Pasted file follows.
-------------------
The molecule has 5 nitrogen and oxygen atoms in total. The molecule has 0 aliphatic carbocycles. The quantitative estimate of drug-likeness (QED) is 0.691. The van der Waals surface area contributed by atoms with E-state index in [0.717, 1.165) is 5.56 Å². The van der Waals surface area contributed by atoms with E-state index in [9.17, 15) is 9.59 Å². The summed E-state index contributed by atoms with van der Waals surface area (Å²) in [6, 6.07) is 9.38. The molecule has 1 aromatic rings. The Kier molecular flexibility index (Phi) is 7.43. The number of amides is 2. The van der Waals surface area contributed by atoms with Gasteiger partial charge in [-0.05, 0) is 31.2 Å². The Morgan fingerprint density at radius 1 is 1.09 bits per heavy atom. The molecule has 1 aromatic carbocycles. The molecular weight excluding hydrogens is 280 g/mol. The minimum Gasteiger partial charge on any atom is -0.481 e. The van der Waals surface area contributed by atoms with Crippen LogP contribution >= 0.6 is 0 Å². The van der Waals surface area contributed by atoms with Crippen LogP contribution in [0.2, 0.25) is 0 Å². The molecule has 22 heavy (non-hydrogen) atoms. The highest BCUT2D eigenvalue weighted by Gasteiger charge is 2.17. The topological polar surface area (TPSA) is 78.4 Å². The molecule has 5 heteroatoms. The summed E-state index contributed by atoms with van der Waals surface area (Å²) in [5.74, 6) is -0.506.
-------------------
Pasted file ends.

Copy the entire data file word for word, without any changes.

The molecule has 5 nitrogen and oxygen atoms in total. The molecule has 0 aliphatic carbocycles. The quantitative estimate of drug-likeness (QED) is 0.691. The van der Waals surface area contributed by atoms with E-state index in [0.717, 1.165) is 5.56 Å². The van der Waals surface area contributed by atoms with E-state index in [9.17, 15) is 9.59 Å². The summed E-state index contributed by atoms with van der Waals surface area (Å²) in [6, 6.07) is 9.38. The molecule has 1 aromatic rings. The Kier molecular flexibility index (Phi) is 7.43. The number of amides is 2. The van der Waals surface area contributed by atoms with Gasteiger partial charge in [-0.05, 0) is 31.2 Å². The Morgan fingerprint density at radius 1 is 1.09 bits per heavy atom. The molecule has 1 aromatic carbocycles. The molecular weight excluding hydrogens is 280 g/mol. The minimum Gasteiger partial charge on any atom is -0.481 e. The van der Waals surface area contributed by atoms with Crippen LogP contribution >= 0.6 is 0 Å². The van der Waals surface area contributed by atoms with Crippen LogP contribution in [0.2, 0.25) is 0 Å². The molecule has 22 heavy (non-hydrogen) atoms. The highest BCUT2D eigenvalue weighted by Gasteiger charge is 2.17. The topological polar surface area (TPSA) is 78.4 Å². The molecule has 5 heteroatoms. The summed E-state index contributed by atoms with van der Waals surface area (Å²) in [5.74, 6) is -0.506.